Ex-chief of staff Kim Ki-chun gets suspended term for falsifying records on Sewol sinking


The Seoul Central District Court on Wednesday sentenced Kim Ki-chun, former President Park Geun-hye’s chief of staff, to a year in prison suspended for two years for falsifying records on reports received by President Park on the day of the Sewol ferry disaster. The court also acquitted former National Security Office chiefs Kim Jang-soo and Kim Kwan-jin.

Kim Ki-chun and Kim Jang-soo allegedly manipulated records submitted to the National Assembly about the time that former President Park received the initial report over the phone about the Sewol Ferry capsizing, as well as the number of times she received written reports on the sinking.

The prosecution concluded the two had falsified the records to mislead, making it look as though President Park was notified of the accident and gave instructions to rescue passengers before the golden time of 10:17 a.m. on April 16, 2014.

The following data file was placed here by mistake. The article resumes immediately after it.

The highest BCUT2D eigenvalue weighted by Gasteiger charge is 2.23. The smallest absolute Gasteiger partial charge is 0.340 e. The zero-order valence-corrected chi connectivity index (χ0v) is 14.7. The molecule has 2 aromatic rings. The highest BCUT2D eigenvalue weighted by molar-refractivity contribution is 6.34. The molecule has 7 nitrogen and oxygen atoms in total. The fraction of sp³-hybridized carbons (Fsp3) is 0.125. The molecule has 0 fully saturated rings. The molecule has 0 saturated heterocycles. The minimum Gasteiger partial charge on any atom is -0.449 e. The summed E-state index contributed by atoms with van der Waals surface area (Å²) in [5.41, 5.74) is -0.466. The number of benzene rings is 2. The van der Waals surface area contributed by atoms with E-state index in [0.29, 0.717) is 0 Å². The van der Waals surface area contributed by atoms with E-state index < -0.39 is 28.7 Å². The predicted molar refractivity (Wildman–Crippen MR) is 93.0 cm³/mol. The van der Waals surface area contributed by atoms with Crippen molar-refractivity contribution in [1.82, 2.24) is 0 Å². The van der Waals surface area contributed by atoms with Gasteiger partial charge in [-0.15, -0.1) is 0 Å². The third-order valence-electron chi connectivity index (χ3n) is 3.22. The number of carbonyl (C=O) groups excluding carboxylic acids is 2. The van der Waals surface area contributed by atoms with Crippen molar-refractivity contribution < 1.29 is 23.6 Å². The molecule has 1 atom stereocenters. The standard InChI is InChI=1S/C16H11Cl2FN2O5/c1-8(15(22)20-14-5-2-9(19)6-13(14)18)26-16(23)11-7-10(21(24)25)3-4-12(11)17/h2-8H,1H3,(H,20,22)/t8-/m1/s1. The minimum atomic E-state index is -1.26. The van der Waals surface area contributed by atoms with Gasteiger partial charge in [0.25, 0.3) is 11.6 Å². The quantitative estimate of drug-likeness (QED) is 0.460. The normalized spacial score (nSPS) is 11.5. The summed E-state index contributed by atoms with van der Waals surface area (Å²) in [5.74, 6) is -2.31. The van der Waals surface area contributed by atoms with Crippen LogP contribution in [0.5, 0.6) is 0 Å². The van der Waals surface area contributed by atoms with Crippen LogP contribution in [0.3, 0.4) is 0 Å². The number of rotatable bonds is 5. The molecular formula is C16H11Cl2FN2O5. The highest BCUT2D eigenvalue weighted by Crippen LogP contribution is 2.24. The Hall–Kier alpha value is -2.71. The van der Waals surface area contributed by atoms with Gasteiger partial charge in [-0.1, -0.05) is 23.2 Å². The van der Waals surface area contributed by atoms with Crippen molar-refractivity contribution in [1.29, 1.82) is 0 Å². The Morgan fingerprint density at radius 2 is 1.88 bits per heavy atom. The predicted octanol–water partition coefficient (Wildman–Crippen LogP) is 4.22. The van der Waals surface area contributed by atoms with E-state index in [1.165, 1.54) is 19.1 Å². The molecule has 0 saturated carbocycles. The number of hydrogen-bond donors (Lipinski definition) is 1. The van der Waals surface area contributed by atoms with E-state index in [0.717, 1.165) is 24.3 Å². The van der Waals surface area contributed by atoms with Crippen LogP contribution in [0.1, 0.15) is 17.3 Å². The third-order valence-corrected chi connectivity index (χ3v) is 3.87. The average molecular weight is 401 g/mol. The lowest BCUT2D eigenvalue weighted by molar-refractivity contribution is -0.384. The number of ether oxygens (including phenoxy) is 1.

Kim Kwan-jin was accused of altering the content of those presidential instructions without authorization, even though Cheong Wa Dae functions as the control tower in times of national crisis. 

Former President Park Geun-hye’s chief of staff Kim Ki-chun (Yonhap)

All three had denied the charges and insisted on their innocence.

“As the President’s chief of staff the defendant (Kim Ki-chun) must have been fully aware of when the President first received a report on the situation and whether she took appropriate action. Mindful of the criticism (he) will receive, however, he tried to conceal that the president was not fully updated saying the President had received 11 reports (on the accident),” the ruling said.

“There are significant doubts as to whether the President constantly received updates and had fully grasped the situation,” it added.

According to the ruling, Kim Ki-chun evaded responsibility on behalf of Cheong Wa Dae at a time of national disaster and “deceived” the public in his handling of the Sewol sinking.

The court dismissed the charges against Kim Jang-soo, citing a lack of evidence and explaining that he was not a public servant, making it difficult to find him guilty of falsifying public documents.

As for Kim Kwan-jin, the court acknowledged his involvement in altering the president’s instructions, but dismissed the charges for lack of evidence that he conspired with junior employees. 

By Kim Bo-gyung (lisakim425@heraldcorp.com)





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